Laura E. Matzen

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Effectively evaluating visualization techniques is a difficult task often assessed through feedback from user studies and expert evaluations. This work presents an alternative approach to visualization evaluation in which brain activity is passively recorded using electroencephalography (EEG). These measurements are used to compare different visualization(More)
Raven's Progressive Matrices is a widely used test for assessing intelligence and reasoning ability (Raven, Court, & Raven, 1998). Since the test is nonverbal, it can be applied to many different populations and has been used all over the world (Court & Raven, 1995). However, relatively few matrices are in the sets developed by Raven, which limits their use(More)
People falsely endorse semantic associates and morpheme rearrangements of studied words at high rates in recognition testing. The coexistence of these results is paradoxical: Models of reading that presume automatic extraction of meaning cannot account for elevated false memory for foils that are related to studied stimuli only by their visual form; models(More)
Associative memory refers to remembering the association between two items, such as a face and a name. It is a crucial part of daily life, but it is also one of the first aspects of memory performance that is impacted by aging and by Alzheimer's disease. Evidence suggests that transcranial direct current stimulation (tDCS) can improve memory performance,(More)
It has been suggested that both familiarity and recollection contribute to the recognition decision process. In this paper we leverage the form of false alarm rate functions--in which false alarm rates describe an inverted U-shaped function as the time between study and test increases--to assess how these processes support retention of semantic and surface(More)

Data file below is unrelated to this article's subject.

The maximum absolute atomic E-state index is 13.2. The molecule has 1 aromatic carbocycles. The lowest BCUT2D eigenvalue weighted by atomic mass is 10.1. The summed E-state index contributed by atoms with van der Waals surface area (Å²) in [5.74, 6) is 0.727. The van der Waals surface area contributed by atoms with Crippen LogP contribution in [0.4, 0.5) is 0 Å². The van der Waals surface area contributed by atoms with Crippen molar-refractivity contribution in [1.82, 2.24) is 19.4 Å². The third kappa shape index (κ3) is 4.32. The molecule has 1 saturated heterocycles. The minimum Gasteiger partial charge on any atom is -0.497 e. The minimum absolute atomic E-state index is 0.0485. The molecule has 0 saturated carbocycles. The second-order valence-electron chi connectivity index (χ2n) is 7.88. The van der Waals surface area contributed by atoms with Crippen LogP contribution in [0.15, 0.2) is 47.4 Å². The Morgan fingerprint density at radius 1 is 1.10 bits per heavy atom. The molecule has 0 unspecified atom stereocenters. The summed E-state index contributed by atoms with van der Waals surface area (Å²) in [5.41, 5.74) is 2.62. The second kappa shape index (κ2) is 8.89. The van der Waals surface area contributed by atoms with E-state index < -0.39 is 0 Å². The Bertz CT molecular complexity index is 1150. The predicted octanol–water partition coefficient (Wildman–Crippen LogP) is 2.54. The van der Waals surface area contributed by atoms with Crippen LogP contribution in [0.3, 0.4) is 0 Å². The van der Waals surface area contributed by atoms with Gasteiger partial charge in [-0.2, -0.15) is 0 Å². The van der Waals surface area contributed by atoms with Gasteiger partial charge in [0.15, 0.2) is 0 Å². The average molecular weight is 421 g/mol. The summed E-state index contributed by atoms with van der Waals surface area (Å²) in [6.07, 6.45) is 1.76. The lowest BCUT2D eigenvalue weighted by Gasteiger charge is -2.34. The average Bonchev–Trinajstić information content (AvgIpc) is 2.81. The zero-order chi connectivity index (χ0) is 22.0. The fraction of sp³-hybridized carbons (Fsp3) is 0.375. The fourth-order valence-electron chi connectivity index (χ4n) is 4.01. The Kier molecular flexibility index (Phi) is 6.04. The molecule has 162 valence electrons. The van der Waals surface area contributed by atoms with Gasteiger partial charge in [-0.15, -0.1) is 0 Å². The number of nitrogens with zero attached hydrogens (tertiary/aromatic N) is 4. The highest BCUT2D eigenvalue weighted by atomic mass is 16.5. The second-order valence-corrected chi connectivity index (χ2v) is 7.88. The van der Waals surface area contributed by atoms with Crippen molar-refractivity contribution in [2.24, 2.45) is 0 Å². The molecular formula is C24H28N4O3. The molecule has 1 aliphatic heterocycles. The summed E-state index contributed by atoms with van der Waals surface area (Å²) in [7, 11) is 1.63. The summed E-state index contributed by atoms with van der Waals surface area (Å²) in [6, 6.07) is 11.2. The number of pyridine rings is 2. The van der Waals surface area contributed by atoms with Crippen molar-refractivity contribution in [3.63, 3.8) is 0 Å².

A hallmark of adaptive cognition is the ability to modulate learning in response to the demands posed by different types of tests and different types of materials. Here we evaluate how older adults process out-of-context words and sentences differently by examining patterns of memory errors. In two experiments, we explored younger and older adults'(More)
Older adults exhibit a disproportionate deficit in their ability to recover contextual elements or source information about prior encounters with stimuli. A recent theoretical account, DRYAD, attributes this selective deficit to a global decrease in memory fidelity with age, moderated by weak representation of contextual information. The predictions of(More)
Prior work demonstrates that application of transcranial direct current stimulation (tDCS) improves memory. In this study, we investigated tDCS effects on face-name associative memory using both recall and recognition tests. Participants encoded face-name pairs under either active (1.5mA) or sham (.1mA) stimulation applied to the scalp adjacent to the left(More)